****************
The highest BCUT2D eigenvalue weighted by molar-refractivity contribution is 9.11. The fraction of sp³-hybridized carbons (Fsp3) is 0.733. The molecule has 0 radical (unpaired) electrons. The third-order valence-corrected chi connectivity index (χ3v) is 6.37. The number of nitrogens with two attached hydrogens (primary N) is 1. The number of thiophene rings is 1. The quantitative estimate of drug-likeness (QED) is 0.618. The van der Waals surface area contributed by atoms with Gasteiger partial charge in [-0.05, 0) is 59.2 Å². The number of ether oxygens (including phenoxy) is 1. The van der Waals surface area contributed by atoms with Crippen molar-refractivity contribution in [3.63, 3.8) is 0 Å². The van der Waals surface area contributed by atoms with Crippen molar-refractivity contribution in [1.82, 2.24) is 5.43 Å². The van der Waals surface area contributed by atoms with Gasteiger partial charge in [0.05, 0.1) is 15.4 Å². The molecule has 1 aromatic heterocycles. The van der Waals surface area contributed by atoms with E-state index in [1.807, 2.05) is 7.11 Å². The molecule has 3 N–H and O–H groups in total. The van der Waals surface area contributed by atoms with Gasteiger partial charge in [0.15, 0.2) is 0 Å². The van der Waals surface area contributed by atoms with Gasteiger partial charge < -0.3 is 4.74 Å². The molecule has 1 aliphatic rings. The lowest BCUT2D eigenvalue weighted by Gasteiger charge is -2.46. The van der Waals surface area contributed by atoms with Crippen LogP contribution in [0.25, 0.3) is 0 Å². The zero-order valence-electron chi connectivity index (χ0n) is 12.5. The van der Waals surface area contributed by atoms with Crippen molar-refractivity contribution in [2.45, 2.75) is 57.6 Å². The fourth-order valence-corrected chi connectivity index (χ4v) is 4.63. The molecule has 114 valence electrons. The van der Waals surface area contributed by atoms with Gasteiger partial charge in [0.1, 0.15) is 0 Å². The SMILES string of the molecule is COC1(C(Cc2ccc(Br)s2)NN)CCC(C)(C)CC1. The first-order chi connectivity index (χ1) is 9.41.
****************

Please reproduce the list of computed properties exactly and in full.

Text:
The highest BCUT2D eigenvalue weighted by molar-refractivity contribution is 9.11. The fraction of sp³-hybridized carbons (Fsp3) is 0.733. The molecule has 0 radical (unpaired) electrons. The third-order valence-corrected chi connectivity index (χ3v) is 6.37. The number of nitrogens with two attached hydrogens (primary N) is 1. The number of thiophene rings is 1. The quantitative estimate of drug-likeness (QED) is 0.618. The van der Waals surface area contributed by atoms with Gasteiger partial charge in [-0.05, 0) is 59.2 Å². The number of ether oxygens (including phenoxy) is 1. The van der Waals surface area contributed by atoms with Crippen molar-refractivity contribution in [3.63, 3.8) is 0 Å². The van der Waals surface area contributed by atoms with Crippen molar-refractivity contribution in [1.82, 2.24) is 5.43 Å². The van der Waals surface area contributed by atoms with Gasteiger partial charge in [0.05, 0.1) is 15.4 Å². The molecule has 1 aromatic heterocycles. The van der Waals surface area contributed by atoms with E-state index in [1.807, 2.05) is 7.11 Å². The molecule has 3 N–H and O–H groups in total. The van der Waals surface area contributed by atoms with Gasteiger partial charge in [0.15, 0.2) is 0 Å². The van der Waals surface area contributed by atoms with Gasteiger partial charge < -0.3 is 4.74 Å². The molecule has 1 aliphatic rings. The lowest BCUT2D eigenvalue weighted by Gasteiger charge is -2.46. The van der Waals surface area contributed by atoms with Crippen LogP contribution in [0.25, 0.3) is 0 Å². The zero-order valence-electron chi connectivity index (χ0n) is 12.5. The van der Waals surface area contributed by atoms with Crippen molar-refractivity contribution in [2.45, 2.75) is 57.6 Å². The fourth-order valence-corrected chi connectivity index (χ4v) is 4.63. The molecule has 114 valence electrons. The van der Waals surface area contributed by atoms with Gasteiger partial charge in [0.1, 0.15) is 0 Å². The SMILES string of the molecule is COC1(C(Cc2ccc(Br)s2)NN)CCC(C)(C)CC1. The first-order chi connectivity index (χ1) is 9.41.